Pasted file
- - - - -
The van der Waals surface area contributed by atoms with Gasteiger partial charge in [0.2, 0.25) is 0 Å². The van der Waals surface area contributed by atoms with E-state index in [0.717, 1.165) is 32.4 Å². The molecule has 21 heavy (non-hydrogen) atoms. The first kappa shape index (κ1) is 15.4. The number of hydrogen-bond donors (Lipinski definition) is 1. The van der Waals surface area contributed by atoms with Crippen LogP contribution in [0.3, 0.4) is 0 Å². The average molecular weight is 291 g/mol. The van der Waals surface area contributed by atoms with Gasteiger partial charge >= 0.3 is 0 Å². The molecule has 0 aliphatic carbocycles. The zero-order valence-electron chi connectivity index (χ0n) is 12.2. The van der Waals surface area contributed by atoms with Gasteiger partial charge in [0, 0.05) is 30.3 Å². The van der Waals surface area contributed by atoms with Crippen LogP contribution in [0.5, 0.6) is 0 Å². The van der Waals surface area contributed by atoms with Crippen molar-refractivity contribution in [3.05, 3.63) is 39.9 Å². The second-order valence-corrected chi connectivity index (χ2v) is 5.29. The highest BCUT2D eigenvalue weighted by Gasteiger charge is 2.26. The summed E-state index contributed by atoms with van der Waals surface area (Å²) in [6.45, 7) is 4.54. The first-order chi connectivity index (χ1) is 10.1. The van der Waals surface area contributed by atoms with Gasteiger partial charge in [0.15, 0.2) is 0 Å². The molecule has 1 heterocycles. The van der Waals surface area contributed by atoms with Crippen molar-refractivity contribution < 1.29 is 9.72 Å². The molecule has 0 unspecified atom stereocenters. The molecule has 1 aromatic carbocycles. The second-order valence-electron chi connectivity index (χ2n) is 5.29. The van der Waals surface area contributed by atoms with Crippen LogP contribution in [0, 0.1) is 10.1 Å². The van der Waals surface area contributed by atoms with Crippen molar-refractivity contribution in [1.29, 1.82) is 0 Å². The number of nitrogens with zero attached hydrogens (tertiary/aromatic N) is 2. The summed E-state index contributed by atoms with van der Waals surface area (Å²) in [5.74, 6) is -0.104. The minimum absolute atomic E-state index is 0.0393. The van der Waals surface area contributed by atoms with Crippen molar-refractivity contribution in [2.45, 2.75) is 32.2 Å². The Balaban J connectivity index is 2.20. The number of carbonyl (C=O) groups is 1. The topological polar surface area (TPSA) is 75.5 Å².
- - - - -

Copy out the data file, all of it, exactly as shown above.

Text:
The van der Waals surface area contributed by atoms with Gasteiger partial charge in [0.2, 0.25) is 0 Å². The van der Waals surface area contributed by atoms with E-state index in [0.717, 1.165) is 32.4 Å². The molecule has 21 heavy (non-hydrogen) atoms. The first kappa shape index (κ1) is 15.4. The number of hydrogen-bond donors (Lipinski definition) is 1. The van der Waals surface area contributed by atoms with Crippen LogP contribution in [0.3, 0.4) is 0 Å². The average molecular weight is 291 g/mol. The van der Waals surface area contributed by atoms with Gasteiger partial charge >= 0.3 is 0 Å². The molecule has 0 aliphatic carbocycles. The zero-order valence-electron chi connectivity index (χ0n) is 12.2. The van der Waals surface area contributed by atoms with Gasteiger partial charge in [0, 0.05) is 30.3 Å². The van der Waals surface area contributed by atoms with Crippen LogP contribution in [0.5, 0.6) is 0 Å². The van der Waals surface area contributed by atoms with Crippen molar-refractivity contribution in [3.05, 3.63) is 39.9 Å². The second-order valence-corrected chi connectivity index (χ2v) is 5.29. The highest BCUT2D eigenvalue weighted by Gasteiger charge is 2.26. The summed E-state index contributed by atoms with van der Waals surface area (Å²) in [6.45, 7) is 4.54. The first-order chi connectivity index (χ1) is 10.1. The van der Waals surface area contributed by atoms with Gasteiger partial charge in [0.15, 0.2) is 0 Å². The molecule has 1 heterocycles. The van der Waals surface area contributed by atoms with Crippen molar-refractivity contribution < 1.29 is 9.72 Å². The molecule has 0 unspecified atom stereocenters. The molecule has 1 aromatic carbocycles. The second-order valence-electron chi connectivity index (χ2n) is 5.29. The van der Waals surface area contributed by atoms with Crippen LogP contribution in [0, 0.1) is 10.1 Å². The van der Waals surface area contributed by atoms with Crippen molar-refractivity contribution in [1.29, 1.82) is 0 Å². The number of nitrogens with zero attached hydrogens (tertiary/aromatic N) is 2. The summed E-state index contributed by atoms with van der Waals surface area (Å²) in [5.74, 6) is -0.104. The minimum absolute atomic E-state index is 0.0393. The van der Waals surface area contributed by atoms with Crippen molar-refractivity contribution in [2.45, 2.75) is 32.2 Å². The Balaban J connectivity index is 2.20. The number of carbonyl (C=O) groups is 1. The topological polar surface area (TPSA) is 75.5 Å².